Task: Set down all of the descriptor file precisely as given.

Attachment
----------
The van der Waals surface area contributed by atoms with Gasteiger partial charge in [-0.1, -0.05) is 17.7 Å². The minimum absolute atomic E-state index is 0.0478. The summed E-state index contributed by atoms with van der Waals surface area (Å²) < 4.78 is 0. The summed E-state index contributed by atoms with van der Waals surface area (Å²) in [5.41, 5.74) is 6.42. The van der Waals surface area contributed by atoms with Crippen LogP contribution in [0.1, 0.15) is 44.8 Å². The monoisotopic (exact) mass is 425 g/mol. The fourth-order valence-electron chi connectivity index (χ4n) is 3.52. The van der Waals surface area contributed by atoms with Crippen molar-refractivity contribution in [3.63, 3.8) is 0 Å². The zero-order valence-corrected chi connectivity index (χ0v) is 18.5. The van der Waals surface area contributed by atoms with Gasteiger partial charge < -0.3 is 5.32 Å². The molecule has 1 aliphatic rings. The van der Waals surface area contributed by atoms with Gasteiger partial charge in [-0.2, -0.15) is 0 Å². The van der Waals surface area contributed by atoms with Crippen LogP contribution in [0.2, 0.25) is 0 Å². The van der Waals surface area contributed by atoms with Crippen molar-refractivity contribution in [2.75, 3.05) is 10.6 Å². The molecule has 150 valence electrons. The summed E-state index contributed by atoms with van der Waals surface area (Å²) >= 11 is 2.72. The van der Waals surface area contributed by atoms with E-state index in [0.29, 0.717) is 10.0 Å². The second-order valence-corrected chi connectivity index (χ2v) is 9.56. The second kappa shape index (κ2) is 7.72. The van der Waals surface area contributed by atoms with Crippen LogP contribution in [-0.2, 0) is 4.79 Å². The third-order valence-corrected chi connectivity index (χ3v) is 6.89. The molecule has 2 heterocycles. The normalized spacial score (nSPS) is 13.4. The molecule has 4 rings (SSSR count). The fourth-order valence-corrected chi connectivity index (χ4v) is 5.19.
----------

The van der Waals surface area contributed by atoms with Gasteiger partial charge in [-0.1, -0.05) is 17.7 Å². The minimum absolute atomic E-state index is 0.0478. The summed E-state index contributed by atoms with van der Waals surface area (Å²) < 4.78 is 0. The summed E-state index contributed by atoms with van der Waals surface area (Å²) in [5.41, 5.74) is 6.42. The van der Waals surface area contributed by atoms with Crippen LogP contribution in [0.1, 0.15) is 44.8 Å². The monoisotopic (exact) mass is 425 g/mol. The fourth-order valence-electron chi connectivity index (χ4n) is 3.52. The van der Waals surface area contributed by atoms with Crippen molar-refractivity contribution in [3.63, 3.8) is 0 Å². The zero-order valence-corrected chi connectivity index (χ0v) is 18.5. The van der Waals surface area contributed by atoms with Gasteiger partial charge < -0.3 is 5.32 Å². The molecule has 1 aliphatic rings. The van der Waals surface area contributed by atoms with Gasteiger partial charge in [-0.2, -0.15) is 0 Å². The van der Waals surface area contributed by atoms with Crippen LogP contribution in [0.2, 0.25) is 0 Å². The van der Waals surface area contributed by atoms with Crippen molar-refractivity contribution in [2.75, 3.05) is 10.6 Å². The molecule has 150 valence electrons. The summed E-state index contributed by atoms with van der Waals surface area (Å²) >= 11 is 2.72. The van der Waals surface area contributed by atoms with E-state index in [0.29, 0.717) is 10.0 Å². The second-order valence-corrected chi connectivity index (χ2v) is 9.56. The second kappa shape index (κ2) is 7.72. The van der Waals surface area contributed by atoms with Crippen LogP contribution in [-0.2, 0) is 4.79 Å². The third-order valence-corrected chi connectivity index (χ3v) is 6.89. The molecule has 2 heterocycles. The normalized spacial score (nSPS) is 13.4. The molecule has 4 rings (SSSR count). The fourth-order valence-corrected chi connectivity index (χ4v) is 5.19.